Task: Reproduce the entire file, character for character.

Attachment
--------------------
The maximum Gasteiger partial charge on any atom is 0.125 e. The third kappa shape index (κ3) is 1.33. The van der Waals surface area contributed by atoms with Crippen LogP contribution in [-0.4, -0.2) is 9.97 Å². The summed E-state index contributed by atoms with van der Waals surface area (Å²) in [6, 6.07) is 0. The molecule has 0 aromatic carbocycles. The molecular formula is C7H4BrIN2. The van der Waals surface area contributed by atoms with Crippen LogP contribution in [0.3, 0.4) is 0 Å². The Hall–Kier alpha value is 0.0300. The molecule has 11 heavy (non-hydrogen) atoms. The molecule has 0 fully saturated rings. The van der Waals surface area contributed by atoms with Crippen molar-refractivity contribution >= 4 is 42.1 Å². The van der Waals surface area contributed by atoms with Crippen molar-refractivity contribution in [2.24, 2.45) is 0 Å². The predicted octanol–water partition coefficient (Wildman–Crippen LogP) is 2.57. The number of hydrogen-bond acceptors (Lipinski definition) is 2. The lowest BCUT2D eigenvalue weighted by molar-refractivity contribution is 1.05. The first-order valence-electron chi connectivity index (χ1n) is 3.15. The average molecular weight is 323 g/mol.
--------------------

The maximum Gasteiger partial charge on any atom is 0.125 e. The third kappa shape index (κ3) is 1.33. The van der Waals surface area contributed by atoms with Crippen LogP contribution in [-0.4, -0.2) is 9.97 Å². The summed E-state index contributed by atoms with van der Waals surface area (Å²) in [6, 6.07) is 0. The molecule has 0 aromatic carbocycles. The molecular formula is C7H4BrIN2. The van der Waals surface area contributed by atoms with Crippen LogP contribution in [0.3, 0.4) is 0 Å². The Hall–Kier alpha value is 0.0300. The molecule has 11 heavy (non-hydrogen) atoms. The molecule has 0 fully saturated rings. The van der Waals surface area contributed by atoms with Crippen molar-refractivity contribution >= 4 is 42.1 Å². The van der Waals surface area contributed by atoms with Crippen molar-refractivity contribution in [2.24, 2.45) is 0 Å². The predicted octanol–water partition coefficient (Wildman–Crippen LogP) is 2.57. The number of hydrogen-bond acceptors (Lipinski definition) is 2. The lowest BCUT2D eigenvalue weighted by molar-refractivity contribution is 1.05. The first-order valence-electron chi connectivity index (χ1n) is 3.15. The average molecular weight is 323 g/mol.